Ed Shaw Law - Brainerd Attorney
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Coronavirus Impact and Assurance: Yes! We are still open for business!

As you are all aware, we are currently facing unique challenges due to the Coronavirus. While this is a serious crisis, it is important to keep it in perspective, and not allow it to prevent us from going about our business. We want to assure all of our clients that this office is prepared to serve your needs, regardless of what happens and how the virus affects Minnesota. In an effort to keep the office safe, we have stepped up prevention and sanitation measures in hopes to prevent disease transmission.

Because we are a paperless office, our entire staff is prepared to work from home if necessary. No matter what happens, we will continue to provide our clients with the highest quality legal services.  So far, not one client or staff member has become infected based on contact at this office and we will continue with safety protocols in an attempt to keep it that way. My office will continue to put the safety of our staff and you as our top priority. We do greatly appreciate your cooperation in conducting business in a safe fashion by utilizing current technology. Regardless of what happens, we will continue to take care of all of your legal needs.

Please rest assured, we will continue to take care of your legal needs in this challenging time, and your safety is our highest priority.

Please see our blog for more info on pandemic response.

Supreme Court rules in favor of privacy

| Jun 1, 2018 | Criminal Defense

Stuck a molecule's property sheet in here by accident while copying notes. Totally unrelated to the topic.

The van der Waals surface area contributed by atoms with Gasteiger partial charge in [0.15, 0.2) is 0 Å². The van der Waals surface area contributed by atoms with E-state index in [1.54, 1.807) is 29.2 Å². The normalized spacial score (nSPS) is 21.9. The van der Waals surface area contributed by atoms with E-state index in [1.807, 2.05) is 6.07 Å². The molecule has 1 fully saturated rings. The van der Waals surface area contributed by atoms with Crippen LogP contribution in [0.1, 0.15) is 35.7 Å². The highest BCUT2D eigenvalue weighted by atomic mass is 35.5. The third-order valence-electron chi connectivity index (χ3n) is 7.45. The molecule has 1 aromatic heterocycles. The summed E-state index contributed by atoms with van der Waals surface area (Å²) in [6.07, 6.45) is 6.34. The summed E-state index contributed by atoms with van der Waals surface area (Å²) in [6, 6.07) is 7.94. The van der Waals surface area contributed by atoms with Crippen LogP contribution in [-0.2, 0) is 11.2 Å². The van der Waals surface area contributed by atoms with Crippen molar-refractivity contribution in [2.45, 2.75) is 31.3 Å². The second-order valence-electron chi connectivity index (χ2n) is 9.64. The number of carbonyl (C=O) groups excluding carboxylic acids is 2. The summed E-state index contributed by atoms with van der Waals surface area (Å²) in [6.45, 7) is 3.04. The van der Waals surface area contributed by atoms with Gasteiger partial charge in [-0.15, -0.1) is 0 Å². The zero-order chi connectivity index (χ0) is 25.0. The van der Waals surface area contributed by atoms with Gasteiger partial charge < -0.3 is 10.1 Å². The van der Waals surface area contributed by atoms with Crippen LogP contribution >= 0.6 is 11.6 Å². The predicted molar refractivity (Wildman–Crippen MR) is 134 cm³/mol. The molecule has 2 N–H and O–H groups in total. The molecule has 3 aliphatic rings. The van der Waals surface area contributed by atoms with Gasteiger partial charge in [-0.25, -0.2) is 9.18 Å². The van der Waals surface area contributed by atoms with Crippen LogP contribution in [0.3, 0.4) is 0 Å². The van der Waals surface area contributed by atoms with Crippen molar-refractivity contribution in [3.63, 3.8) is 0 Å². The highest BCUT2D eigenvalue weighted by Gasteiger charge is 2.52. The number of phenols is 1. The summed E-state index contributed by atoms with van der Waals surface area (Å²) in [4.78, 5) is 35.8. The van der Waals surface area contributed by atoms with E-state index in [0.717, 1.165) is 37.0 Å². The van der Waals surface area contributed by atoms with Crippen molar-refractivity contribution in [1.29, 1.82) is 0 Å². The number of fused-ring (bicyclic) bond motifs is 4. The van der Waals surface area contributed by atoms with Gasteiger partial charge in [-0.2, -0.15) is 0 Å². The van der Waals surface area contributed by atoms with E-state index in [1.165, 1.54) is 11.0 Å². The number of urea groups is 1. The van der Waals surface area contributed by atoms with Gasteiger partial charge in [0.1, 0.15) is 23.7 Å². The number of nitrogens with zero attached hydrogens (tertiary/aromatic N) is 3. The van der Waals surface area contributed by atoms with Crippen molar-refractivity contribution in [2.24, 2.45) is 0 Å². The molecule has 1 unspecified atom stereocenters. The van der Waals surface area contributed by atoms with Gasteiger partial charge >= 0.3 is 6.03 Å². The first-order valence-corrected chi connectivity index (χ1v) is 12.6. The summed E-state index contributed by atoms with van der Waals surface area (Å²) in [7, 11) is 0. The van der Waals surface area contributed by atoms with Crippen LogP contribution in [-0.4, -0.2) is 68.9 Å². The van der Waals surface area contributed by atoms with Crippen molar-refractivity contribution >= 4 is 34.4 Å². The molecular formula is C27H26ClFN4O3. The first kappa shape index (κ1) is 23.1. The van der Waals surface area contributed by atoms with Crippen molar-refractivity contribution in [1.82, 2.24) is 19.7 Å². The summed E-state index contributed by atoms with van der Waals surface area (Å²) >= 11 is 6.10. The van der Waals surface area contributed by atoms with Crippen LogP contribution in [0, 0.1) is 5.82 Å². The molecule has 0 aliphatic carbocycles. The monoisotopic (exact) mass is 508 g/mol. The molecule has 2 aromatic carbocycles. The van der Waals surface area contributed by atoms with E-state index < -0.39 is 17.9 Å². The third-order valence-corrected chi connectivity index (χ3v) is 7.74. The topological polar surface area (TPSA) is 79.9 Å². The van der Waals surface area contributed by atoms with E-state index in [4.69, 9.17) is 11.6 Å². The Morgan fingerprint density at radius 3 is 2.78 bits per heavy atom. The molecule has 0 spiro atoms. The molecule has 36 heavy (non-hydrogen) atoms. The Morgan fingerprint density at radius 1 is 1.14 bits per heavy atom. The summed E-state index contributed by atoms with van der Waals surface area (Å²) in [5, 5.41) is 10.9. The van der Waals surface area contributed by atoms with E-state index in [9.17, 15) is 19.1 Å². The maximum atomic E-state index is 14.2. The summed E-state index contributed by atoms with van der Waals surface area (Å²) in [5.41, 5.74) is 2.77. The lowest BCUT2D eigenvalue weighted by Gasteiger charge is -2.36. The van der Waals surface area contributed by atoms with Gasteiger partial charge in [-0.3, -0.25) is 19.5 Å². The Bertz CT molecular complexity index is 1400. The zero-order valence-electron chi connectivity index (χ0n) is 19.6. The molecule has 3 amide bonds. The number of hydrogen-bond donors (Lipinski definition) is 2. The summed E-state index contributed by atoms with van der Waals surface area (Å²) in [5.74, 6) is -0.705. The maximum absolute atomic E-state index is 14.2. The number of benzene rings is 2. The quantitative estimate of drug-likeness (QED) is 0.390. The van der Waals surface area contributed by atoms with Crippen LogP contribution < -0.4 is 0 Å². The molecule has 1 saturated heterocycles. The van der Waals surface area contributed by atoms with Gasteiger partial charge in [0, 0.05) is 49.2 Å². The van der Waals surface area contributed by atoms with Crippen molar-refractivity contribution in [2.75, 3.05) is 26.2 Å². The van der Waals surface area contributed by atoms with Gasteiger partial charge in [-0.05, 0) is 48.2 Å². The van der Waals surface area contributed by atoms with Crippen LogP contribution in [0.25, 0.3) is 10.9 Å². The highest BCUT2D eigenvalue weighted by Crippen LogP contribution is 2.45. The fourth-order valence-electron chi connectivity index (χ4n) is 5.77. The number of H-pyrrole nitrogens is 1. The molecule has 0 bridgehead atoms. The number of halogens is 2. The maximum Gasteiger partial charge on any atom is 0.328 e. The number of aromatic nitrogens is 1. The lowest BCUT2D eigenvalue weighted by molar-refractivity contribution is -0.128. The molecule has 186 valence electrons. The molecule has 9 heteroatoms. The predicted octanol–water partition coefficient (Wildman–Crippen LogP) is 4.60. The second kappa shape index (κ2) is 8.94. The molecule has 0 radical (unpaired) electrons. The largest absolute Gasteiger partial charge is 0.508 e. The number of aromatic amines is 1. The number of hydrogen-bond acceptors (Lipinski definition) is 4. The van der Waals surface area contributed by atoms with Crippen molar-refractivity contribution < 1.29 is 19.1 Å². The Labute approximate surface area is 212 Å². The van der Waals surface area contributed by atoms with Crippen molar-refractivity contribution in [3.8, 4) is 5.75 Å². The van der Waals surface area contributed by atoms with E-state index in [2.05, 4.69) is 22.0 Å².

Police in Minnesota and throughout America will need a warrant to search a vehicle located on private property. The Supreme Court ruled 8-1 in favor of a defendant who had been taken into custody after being suspected of stealing a motorcycle. Police believed that the motorcycle in question was sitting in the man’s driveway under a tarp. After completing a search, they took him into custody when he arrived back at his home.

The case involved two precedents concerning searches outside of a home and an exemption to the Fourth Amendment as it related to searching a vehicle. If authorities believe a crime has been committed, they can generally search a vehicle since it can be moved quickly. However, the majority of the justices believed that an individual’s privacy rights trumped other concerns in a case such as this one. While Justice Clarence Thomas was part of the majority, he did lament that evidence could be suppressed at trial.

In addition to this matter, the Supreme Court has made a number of other rulings relating to the Fourth Amendment and vehicle searches. For instance, it has ruled that vehicles cannot be tracked by GPS without a warrant. Individuals also retain privacy rights even if they are driving a car that was rented under a different name.

A person who is charged with a crime might benefit from consulting with a criminal defense lawyer. An attorney may work to suppress evidence or otherwise create a defense against a charge. Defenses may include casting doubt on physical evidence or claiming that there was no intent to commit a crime. Legal counsel could also argue that evidence was acquired through the illegal search of a vehicle or of a person’s home.